John Ingold, Denver Post
Residents who buy their health insurance themselves will pay 20 percent more on average next year, and, for the first time, residents in 14 counties will have the choice of only one carrier offering plans in their area via the state health insurance exchange.
The increases are the largest in Colorado since the 2014 launch of the Affordable Care Act, also known as Obamacare. In some parts of rural Colorado, premium increases will top 40 percent, according to figures approved Tuesday by the Colorado Division of Insurance. However, tax credits for low-income residents will help blunt the impact of some of those increases, with consumers who currently receive the credits in line to see an average decrease of 11 percent in their premiums.
The Division of Insurance is charged with reviewing requests for premium increases filed by insurance companies. The division cannot dictate to the companies what the prices should be but can reject the proposed rates if they are too high or too low.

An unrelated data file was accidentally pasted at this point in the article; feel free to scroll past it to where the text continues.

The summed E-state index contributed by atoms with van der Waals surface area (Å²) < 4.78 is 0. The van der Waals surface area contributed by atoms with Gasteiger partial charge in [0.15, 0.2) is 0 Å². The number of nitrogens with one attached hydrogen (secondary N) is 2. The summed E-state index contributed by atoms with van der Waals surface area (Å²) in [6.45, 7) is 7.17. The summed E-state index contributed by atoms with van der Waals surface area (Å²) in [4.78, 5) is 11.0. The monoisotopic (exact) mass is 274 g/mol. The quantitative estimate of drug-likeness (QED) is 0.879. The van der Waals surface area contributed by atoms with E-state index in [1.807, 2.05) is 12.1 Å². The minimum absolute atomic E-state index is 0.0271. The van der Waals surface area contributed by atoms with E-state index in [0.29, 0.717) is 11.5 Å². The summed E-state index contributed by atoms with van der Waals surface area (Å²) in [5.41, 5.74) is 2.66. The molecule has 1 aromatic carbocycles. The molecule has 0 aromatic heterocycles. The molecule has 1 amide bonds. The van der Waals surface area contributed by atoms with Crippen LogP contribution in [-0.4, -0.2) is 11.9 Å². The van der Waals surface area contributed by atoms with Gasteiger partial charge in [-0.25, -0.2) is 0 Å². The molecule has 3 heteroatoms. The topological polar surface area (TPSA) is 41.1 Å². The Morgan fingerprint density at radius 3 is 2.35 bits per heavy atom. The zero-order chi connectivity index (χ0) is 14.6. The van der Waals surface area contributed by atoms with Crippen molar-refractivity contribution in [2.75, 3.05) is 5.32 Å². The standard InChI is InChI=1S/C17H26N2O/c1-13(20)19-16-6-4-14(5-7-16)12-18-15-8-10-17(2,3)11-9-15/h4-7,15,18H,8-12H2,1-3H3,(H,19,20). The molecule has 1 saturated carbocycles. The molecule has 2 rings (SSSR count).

A health care advocacy group, the Colorado Consumer Health Initiative, criticized the process.
“Because of the lack of transparency in some insurer’s filings,” Adam Fox, the initiative’s director of strategic engagement, said in a statement, “it’s hard to say how or if these significant rate increases have been justified.”
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